Mountain tourism report calls for use of big data and new technologies
A report jointly developed by the Food and Agriculture Organization (FAQ) and the World Tourism Organization (UNWTO) shows that mountain tourism accounts for between nine and 16% of all international tourist arrivals worldwide as people look to travel for sport, health and wellbeing.
The UNWTO report, ‘Understanding and Quantifying Mountain Tourism’ shows that, in 2019 alone, there were between 195 and 375 million "mountain tourists".
The report is the first of its kind and addresses the need for relevant data. It provides information to improve our understanding of mountain tourism. The study also identifies trends and provides a set of recommendations to advance the measurement of mountain tourism, including the enhancement of official tourism statistics through the use of big data and new technologies.
Mountains are home to around 1.1 billion people, some of them among the poorest and most isolated in the world.
Mountain tourism has the potential to boost the incomes of these local communities and help preserve their natural resources and culture – but the scarcity of data has made it difficult to assess the economic, social and environmental impacts of this important segment.
The combination of their geographical features, unique biodiversity and often well-preserved state has made mountains popular nature tourism destinations. Often mountains are within national parks and protected areas. The World Database on Protected Areas project of the UNEP-WCMC and the International Union for Conservation of Nature lists some 270,000 ha of protected areas, covering 16% of the earth’s surface.
According to UNWTO, measuring the volume of visitors to mountains represents the first "vital step" towards unlocking the potential of the sector.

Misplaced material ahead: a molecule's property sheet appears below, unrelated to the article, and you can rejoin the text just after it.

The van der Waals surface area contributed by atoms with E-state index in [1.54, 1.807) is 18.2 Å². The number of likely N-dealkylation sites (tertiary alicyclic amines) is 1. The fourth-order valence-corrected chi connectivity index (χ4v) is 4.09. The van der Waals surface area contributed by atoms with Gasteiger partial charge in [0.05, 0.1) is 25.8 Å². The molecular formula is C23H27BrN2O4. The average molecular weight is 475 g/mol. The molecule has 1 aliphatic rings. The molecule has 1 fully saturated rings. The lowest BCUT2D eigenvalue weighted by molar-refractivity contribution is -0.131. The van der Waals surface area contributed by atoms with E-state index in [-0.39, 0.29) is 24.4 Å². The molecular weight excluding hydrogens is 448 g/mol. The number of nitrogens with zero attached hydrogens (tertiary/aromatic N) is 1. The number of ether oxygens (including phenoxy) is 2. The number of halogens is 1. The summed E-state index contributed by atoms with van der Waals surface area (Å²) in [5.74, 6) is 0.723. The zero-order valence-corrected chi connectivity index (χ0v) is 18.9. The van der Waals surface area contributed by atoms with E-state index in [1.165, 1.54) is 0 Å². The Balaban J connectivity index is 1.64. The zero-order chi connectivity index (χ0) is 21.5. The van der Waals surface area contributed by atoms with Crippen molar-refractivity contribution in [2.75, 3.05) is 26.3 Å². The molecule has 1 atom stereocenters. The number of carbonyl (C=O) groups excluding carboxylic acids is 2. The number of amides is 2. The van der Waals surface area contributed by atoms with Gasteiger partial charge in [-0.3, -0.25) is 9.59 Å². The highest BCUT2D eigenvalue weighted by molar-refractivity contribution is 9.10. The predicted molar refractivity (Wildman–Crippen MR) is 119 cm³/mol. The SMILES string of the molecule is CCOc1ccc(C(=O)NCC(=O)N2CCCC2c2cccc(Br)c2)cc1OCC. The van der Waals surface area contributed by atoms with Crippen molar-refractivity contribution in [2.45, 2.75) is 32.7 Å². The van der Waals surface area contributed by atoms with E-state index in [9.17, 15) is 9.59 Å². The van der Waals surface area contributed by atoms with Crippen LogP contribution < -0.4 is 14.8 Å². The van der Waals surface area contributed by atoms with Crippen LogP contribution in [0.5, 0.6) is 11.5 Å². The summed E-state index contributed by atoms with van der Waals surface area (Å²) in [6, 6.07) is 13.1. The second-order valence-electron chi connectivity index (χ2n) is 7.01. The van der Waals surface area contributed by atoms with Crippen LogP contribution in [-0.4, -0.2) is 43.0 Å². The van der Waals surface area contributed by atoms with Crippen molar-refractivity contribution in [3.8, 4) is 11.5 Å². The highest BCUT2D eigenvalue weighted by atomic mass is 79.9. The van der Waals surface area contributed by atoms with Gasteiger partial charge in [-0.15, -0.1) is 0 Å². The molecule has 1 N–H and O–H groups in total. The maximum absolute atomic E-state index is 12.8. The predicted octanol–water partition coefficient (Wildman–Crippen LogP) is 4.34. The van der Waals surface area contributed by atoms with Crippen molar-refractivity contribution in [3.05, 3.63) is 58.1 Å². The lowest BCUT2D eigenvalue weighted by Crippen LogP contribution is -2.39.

The report calls for concerted work to help raise awareness of the socio-economic importance of tourism in mountains and targeted policies to create jobs, support small and medium sized businesses and attract green investments in infrastructure and the digitalisation of tourism services.
UNWTO secretary-general, Zurab Pololikashvili notes “when the pandemic led to lockdowns, mountains became an attractive option for travellers looking for less crowded destinations and open-air experiences. Now, as international travel has returned, we have an opportunity to rethink mountain tourism, its impact on natural resources and livelihoods, and how to manage it better.
"With the right data, we can better control the dispersal of visitor flows, support adequate planning, improve knowledge on visitor patterns, build sustainable products in line with consumer needs, and create suitable policies that will foster sustainable development and make sure tourism activities benefit local communities."
Based around research carried out in 46 countries, it also shows that generating economic benefits, creating opportunities for local communities and developing sustainable products are the main motivations for mountain tourism development.
A review of data compiled and aggregated by national park authorities from 94 countries worldwide allowed for an estimation of the number of people engaged in mountain activities such as ‘walking and hiking’, ‘nature tourism’ and ‘rural tourism’.
Together, the national parks included in the study recorded over 2,950 million visitors in 2019, with Asia and the Pacific accounting for the largest share (78%). China alone welcomed 1,800 million visitors to protected areas.
The sustainable development of mountain tourism was also identified as a means to help to spread tourism flows, tackle seasonality and complement existing tourist offerings.
To read the full report, click here
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